The fifth chapter, “‘Sleep is the highest form of happiness’ – Leisure development and sleep (1970s to 1990s)”, confronts the duration and distribution of sleep as negotiated between work and leisure in the second half of the twentieth century during the time of Japan’s “leisure development” policy. I will argue that sleep can be a favorite leisure pursuit, but that it may also come into conflict with other leisure pursuits and have to be sacrificed when people want to spend more time on other pastimes. I explore how the Japanese have dealt with the increasing social demand beginning in the 1970s to enjoy their lives to the full by spending more time and money on active leisure. I will show that while increasing leisure time has not had a significant impact on the number of hours people spend at work, it has instead reduced their time in bed. However, many are still able to find an opportunity to indulge in their “highest form of happiness”, i.e., sleep, by finding opportunities for napping or inemuri during both work and leisure activities.
In my conclusion I will return to the question of the relationship between sleep times and sleep patterns and socio-economic developments. I will argue that much like premodern Japan, postmodern Japan can be categorized as a polyphasic or napping society. However, as I will elaborate in detail, the meaning and value attributed to sleep and napping have changed substantially.
Book II: No time to sleep? An anthropology of sleep in Japan
This book specifically explores sociological and cultural issues of sleep; it introduces and develops theories of sleep and sheds new light on social behavior in Japan that have so far puzzled many visitors, including me, but has been taken for granted by the Japanese themselves.
The first chapter, “Vulnerability and sleep,” is based on the understanding that the function of sleep is necessary both physiologically and for the maintenance of social order while at the same time being endangered by social demands and disturbances. The function of sleep must thus be protected in various ways. I will elaborate how this has been done in different countries, different historical periods and different social groups and argue that this aim is achieved on the one hand by a spatial and temporal separation of sleep and waking. Sleeping is allocated to certain rooms, and to certain times. On the other hand, especially in polychronic societies, the function of sleep is guaranteed through a certain amount of tolerance for inemuri. Furthermore, I deal with the question of the transition from sleep to active wakefulness, to understand how both functions are ensured. I continue by arguing that the question of vulnerability during sleep plays a central role for how sleep is socially organized both in bed and in the case of inemuri. This is not only a question of public safety, but also of the social acceptability of certain kinds of sleep as well as feelings of emotional safety and belonging. For example, the way the sleep of the tennō (emperor) in ancient Japan was protected and represented clarifies the various aspects of physical, social, and spiritual security.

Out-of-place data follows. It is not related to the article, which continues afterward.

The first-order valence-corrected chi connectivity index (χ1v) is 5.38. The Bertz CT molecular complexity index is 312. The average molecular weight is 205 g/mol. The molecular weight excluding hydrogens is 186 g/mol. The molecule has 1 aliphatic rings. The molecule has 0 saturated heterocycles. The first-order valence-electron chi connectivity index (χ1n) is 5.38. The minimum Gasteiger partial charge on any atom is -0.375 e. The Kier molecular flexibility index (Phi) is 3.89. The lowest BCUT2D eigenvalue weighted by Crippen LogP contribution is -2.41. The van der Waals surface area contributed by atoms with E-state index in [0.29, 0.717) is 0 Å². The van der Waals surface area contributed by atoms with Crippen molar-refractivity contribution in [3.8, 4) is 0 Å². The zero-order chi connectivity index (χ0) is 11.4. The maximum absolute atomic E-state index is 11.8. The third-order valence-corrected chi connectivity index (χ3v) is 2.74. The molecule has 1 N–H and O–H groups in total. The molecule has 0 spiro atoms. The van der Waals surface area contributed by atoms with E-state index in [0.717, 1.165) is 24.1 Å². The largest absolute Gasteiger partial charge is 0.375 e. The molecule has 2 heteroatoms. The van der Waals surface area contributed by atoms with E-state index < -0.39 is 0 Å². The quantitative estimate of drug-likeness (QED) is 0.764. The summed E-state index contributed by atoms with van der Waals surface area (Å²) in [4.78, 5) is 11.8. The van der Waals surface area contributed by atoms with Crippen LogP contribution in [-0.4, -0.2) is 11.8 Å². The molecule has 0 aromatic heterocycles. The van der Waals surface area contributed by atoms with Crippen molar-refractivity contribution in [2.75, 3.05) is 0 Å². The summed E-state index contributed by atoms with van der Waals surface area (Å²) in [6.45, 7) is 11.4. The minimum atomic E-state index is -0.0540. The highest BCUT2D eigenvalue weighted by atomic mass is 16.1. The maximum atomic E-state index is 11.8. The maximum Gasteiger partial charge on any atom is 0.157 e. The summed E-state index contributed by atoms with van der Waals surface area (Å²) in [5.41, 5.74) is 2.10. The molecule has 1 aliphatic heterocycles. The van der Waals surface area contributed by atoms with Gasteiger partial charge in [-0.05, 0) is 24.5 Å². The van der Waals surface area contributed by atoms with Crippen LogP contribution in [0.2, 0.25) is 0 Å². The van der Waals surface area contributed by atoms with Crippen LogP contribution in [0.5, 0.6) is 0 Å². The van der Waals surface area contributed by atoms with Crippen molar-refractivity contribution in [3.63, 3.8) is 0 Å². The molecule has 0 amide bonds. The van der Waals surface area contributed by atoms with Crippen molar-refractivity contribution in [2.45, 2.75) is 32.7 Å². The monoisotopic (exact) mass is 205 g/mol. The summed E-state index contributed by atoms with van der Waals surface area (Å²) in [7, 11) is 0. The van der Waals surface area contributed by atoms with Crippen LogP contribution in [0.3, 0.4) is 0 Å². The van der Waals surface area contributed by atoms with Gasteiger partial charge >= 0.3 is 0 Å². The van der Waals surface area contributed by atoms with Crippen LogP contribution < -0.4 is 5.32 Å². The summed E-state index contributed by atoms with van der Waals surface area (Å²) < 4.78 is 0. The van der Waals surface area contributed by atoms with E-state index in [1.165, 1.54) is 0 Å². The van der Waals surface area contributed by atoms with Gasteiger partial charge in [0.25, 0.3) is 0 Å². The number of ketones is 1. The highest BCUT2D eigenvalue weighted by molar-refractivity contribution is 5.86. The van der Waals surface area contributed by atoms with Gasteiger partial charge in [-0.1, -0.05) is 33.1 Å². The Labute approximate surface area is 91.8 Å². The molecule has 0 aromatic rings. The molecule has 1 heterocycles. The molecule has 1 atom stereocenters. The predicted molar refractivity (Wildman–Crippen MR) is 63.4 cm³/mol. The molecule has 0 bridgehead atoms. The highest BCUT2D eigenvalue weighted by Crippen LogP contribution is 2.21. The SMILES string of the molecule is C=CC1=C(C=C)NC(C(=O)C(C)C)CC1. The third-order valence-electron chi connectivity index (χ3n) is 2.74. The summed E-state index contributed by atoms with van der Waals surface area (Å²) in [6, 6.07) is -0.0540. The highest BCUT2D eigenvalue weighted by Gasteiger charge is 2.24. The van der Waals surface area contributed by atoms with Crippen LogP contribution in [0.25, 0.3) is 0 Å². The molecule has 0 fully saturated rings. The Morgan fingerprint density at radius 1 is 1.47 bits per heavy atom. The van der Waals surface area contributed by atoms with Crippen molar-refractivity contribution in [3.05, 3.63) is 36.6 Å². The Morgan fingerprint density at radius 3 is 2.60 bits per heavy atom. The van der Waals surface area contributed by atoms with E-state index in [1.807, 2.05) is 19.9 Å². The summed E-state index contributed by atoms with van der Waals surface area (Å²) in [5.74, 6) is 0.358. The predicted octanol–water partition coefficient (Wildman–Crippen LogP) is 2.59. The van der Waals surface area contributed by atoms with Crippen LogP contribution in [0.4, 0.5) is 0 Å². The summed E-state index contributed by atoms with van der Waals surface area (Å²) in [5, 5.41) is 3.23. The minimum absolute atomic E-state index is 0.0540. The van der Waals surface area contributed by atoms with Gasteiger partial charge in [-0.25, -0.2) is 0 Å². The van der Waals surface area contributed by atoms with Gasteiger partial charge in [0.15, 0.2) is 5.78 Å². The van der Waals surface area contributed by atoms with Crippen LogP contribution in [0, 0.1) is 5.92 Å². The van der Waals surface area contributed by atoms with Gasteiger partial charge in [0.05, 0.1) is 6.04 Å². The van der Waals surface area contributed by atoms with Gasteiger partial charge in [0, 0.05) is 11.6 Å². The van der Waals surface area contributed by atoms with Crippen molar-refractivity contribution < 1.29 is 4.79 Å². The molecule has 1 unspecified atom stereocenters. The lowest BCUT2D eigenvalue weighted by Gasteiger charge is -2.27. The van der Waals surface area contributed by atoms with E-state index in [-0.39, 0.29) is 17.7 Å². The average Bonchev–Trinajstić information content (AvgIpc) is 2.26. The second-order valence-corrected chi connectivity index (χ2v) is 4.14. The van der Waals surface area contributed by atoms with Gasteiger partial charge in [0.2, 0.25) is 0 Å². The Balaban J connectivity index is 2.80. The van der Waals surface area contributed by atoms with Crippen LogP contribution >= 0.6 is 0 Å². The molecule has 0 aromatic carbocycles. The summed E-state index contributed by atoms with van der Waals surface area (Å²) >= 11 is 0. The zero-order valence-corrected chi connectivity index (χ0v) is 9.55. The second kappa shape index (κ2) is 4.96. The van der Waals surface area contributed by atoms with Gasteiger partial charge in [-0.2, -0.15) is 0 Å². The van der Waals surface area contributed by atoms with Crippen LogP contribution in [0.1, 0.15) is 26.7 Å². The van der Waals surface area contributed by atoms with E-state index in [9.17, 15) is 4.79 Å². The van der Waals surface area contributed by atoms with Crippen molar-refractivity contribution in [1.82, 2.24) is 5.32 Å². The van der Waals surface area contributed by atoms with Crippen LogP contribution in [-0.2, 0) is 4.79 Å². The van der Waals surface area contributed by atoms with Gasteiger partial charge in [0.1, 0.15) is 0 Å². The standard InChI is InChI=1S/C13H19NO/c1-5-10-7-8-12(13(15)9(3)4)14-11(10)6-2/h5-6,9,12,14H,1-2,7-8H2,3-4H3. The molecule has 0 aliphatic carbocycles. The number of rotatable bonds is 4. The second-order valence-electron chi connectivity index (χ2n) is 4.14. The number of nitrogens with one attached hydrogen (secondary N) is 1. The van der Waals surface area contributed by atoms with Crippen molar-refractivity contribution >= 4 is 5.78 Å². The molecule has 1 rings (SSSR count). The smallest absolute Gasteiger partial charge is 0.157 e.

In Chapter 2, I investigate sleep habits at tsunami evacuation shelters in Yamada town, Iwate prefecture after the 3.11 disaster. Based on fieldwork in two shelters in June and July 2011, I ask how people’s sleep was affected by the experience of the tsunami and loss of house, job and family members/friends. How did people managed to (re-)ensure good sleep in the situation of the shelter? How did they organize sleep? etc. To frame this ethnographic research theoretically, I will I revisit the literature on co-sleeping, starting from William Caudill and David Plath’s seminal article “Who sleeps by whom” (1966). In the literature on mother-child co-sleeping, sharing a room with a child has mostly been described as a means to keep the child dependent from their mother. I take a different approach and regard co-sleeping as one way to ensure a good night’s sleep.
The third chapter, “The Work Ethics of Sleeping on the Job,” seeks to answer the question, what does it mean to be diligent in Japan, where working hours are apparently long and nighttime sleep is thus sacrificed, while inemuri in class or at meetings and in other work-related situations is largely tolerated as normal? I analyze these questions from two angles. First I investigate why teachers display a great deal of tolerance for inemuri in the classroom. Second, I discuss inemuri in parliamentary meetings. Based on a series of articles in the weekly magazine Shūkan Hōseki, I analyse the arguments used to criticize and justify the representatives’ sleep. Coming to the conclusion that sleep in a dedicated sleeping place (be it nocturnal sleep or an afternoon nap) has to be socially distinguished from inemuri, I then go on to analyze this difference and theoretically discuss inemuri, whereby I take recourse to Erving Goffman’s (1963) concept of “involvements within social situations.”
In Chapter 4, “Thighs wide open, hair loose: gender-specific attitudes towards napping in Japanese public transport,” I deal with inemuri on the train. Large numbers of both men and women sleep (inemuri) on Japanese trains. Inemuri is often explained by a high level of public safety in Japan. Media discourse, however, reveals gender differences in attitudes toward public napping. I will discuss how the public space of trains has been negotiated in the Japanese past and present and what makes napping in public safe. In particular, I will elaborate on gender-specific rules of public behaviour and gender relations, as well as the role inemuri plays in these negotiations.